The cocoon of delusion – are we praising away our children’s future?

In their 2010 book, “Academically Adrift”[1], Richard Arum and Josipa Roksa used the Collegiate Learning Assessment (CLA) to measure students understanding of critical thinking, complex reasoning and writing. They found that after the first two years of college many students demonstrated only limited learning and 45% showed no improvement at all. In a 2014 follow-up study, “Aspiring Adults Adrift”[2], Arum and Roksa reported that students scoring highly on the CLA were significantly more likely to be employed.

And despite evidence to the contrary, 75% of college seniors believed they had attained a high level of critical thinking skills and are optimistic about their future. Arum told Kevin Carey of the New York Times, “They learned from the experts that they can do well with little effort, so they’re optimistic.”[3]

Although deeply disturbing, none of these observations are fully unexpected. The trend in higher education has been one of decreasing emphasis on academics ostensibly driven by consumerism. I first wrote about this relationship in a 2010 posting that discussed rampant grade inflation at America’s universities.[4] There is little controversy that grade inflation is real. In a disclosure that was reminiscent of Lake Wobegone[5], where “all the children are above average”, Harvard Dean of Undergraduate Education Jay M. Harris stated “The median grade in Harvard College is indeed an A-. The most frequently awarded grade in Harvard College is actually a straight A.”[6]

It is increasingly difficult to deny that we are screwing up our children by reinforcing and perpetuating the delusion that everyone lives in Lake Woebegone. For young adults, life is a sea of opportunity, but instead of teaching our children how to swim we are smothering them with an endless barrage of life preservers.

The problem is not limited to college. We begin at an early age telling our children they are exceptional at everything. Dr. Carol Dweck is a noted authority on the effect of praise on children and has reported that children praised for effort seek more challenging tasks than those children praised for intelligence. In a 1998 interview she summarized her findings saying, “Praising children’s intelligence, far from boosting their self-esteem, encourages them to embrace self-defeating behaviors such as worrying about failure and avoiding risks.”[7]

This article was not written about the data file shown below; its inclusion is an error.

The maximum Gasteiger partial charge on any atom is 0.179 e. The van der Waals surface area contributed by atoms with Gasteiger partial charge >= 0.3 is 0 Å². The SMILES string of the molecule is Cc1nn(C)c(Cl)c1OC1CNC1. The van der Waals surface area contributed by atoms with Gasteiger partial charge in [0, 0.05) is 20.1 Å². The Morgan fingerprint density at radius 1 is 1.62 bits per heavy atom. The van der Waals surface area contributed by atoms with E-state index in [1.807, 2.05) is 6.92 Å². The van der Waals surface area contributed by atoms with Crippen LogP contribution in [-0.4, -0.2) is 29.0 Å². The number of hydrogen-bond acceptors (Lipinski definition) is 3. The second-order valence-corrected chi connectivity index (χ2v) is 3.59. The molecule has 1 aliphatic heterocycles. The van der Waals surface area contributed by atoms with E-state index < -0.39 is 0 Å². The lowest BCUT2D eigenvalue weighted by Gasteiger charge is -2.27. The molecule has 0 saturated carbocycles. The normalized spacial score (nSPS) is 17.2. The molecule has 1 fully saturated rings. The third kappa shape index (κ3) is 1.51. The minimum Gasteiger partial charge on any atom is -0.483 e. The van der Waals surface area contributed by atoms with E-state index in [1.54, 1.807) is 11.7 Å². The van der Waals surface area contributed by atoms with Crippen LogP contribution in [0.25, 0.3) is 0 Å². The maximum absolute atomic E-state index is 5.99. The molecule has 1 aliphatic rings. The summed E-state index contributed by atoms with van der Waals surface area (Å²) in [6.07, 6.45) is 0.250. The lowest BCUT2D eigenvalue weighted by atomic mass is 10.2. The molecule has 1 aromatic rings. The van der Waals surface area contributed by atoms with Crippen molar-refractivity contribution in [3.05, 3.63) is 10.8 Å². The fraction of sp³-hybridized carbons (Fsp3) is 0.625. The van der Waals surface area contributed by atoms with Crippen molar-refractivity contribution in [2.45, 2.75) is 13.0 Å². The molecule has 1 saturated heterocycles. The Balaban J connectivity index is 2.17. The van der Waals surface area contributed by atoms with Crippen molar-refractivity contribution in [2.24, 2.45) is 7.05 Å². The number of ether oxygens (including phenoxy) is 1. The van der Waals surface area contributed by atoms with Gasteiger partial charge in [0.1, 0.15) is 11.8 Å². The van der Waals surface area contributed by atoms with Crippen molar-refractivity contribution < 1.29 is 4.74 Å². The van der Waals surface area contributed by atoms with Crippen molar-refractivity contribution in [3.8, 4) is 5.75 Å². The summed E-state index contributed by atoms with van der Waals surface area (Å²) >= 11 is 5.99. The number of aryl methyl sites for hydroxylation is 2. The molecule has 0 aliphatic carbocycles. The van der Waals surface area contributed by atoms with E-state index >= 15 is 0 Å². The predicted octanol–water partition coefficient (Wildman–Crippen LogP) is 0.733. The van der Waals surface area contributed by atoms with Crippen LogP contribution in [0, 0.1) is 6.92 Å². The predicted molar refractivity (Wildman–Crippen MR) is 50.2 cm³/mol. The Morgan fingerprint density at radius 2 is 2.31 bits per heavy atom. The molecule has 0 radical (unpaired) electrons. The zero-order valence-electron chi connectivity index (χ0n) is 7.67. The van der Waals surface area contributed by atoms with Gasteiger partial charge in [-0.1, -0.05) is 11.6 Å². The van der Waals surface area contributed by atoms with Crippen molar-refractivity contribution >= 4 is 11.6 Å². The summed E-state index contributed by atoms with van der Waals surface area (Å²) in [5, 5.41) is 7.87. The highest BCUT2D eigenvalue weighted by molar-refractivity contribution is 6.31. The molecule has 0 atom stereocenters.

The praise effect note by Dweck is echoed in a 2014 paper by Jill C. Bradley-Geist and Julie B. Olson-Buchanan, “Helicopter parents: an examination of the correlates of over-parenting of college students”,[8] According to a statement by the publisher of the paper, “The study revealed that the clearest difference between those students with helicopter parents was their lack of belief in their own ability to complete tasks and reach goals.”[9]

The real question confronting us is why, in light of all the incontrovertible evidence, have we continued to disempower our youth and hobble their future as fully self-actuated adults? Why have we created an elaborate cocoon of delusion that insulates our youth from reality? It seems the answer may reside in the age-old conflict between decisions made by emotion versus decisions based on logic.

There is a natural tendency to want to protect our offspring. The trouble arises when that natural desire of a parent is not modulated by logic and hinders the transition from child to adolescent to adult. For the benefit of the next generation, parents must embrace the fact that Lake Woebegone is fictional and that teaching a child to swim is better than an infinite supply of life preservers.







[5] Each week, Garrison Keillor shares with listeners the latest news and views from the little town where “all the women are strong, all the men are good looking, and all the children are above average.”







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